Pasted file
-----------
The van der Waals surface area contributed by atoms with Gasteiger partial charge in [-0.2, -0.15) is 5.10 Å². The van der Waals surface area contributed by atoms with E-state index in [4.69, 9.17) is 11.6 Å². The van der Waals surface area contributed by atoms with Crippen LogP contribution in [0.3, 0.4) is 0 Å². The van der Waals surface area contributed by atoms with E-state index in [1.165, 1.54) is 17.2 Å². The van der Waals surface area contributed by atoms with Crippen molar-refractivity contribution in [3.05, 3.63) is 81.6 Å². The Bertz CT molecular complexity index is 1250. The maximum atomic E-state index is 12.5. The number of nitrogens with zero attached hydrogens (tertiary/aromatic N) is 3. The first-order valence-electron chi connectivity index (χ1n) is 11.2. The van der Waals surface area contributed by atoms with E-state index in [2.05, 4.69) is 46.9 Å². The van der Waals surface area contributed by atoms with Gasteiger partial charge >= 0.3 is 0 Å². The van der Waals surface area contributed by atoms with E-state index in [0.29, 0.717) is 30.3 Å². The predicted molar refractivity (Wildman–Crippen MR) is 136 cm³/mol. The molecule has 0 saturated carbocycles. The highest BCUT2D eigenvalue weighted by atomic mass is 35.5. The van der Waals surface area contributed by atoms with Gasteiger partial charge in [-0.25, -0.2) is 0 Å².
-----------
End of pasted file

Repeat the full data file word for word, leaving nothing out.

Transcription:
The van der Waals surface area contributed by atoms with Gasteiger partial charge in [-0.2, -0.15) is 5.10 Å². The van der Waals surface area contributed by atoms with E-state index in [4.69, 9.17) is 11.6 Å². The van der Waals surface area contributed by atoms with Crippen LogP contribution in [0.3, 0.4) is 0 Å². The van der Waals surface area contributed by atoms with E-state index in [1.165, 1.54) is 17.2 Å². The van der Waals surface area contributed by atoms with Crippen molar-refractivity contribution in [3.05, 3.63) is 81.6 Å². The Bertz CT molecular complexity index is 1250. The maximum atomic E-state index is 12.5. The number of nitrogens with zero attached hydrogens (tertiary/aromatic N) is 3. The first-order valence-electron chi connectivity index (χ1n) is 11.2. The van der Waals surface area contributed by atoms with E-state index in [2.05, 4.69) is 46.9 Å². The van der Waals surface area contributed by atoms with Gasteiger partial charge >= 0.3 is 0 Å². The van der Waals surface area contributed by atoms with E-state index in [0.29, 0.717) is 30.3 Å². The predicted molar refractivity (Wildman–Crippen MR) is 136 cm³/mol. The molecule has 0 saturated carbocycles. The highest BCUT2D eigenvalue weighted by atomic mass is 35.5. The van der Waals surface area contributed by atoms with Gasteiger partial charge in [-0.25, -0.2) is 0 Å².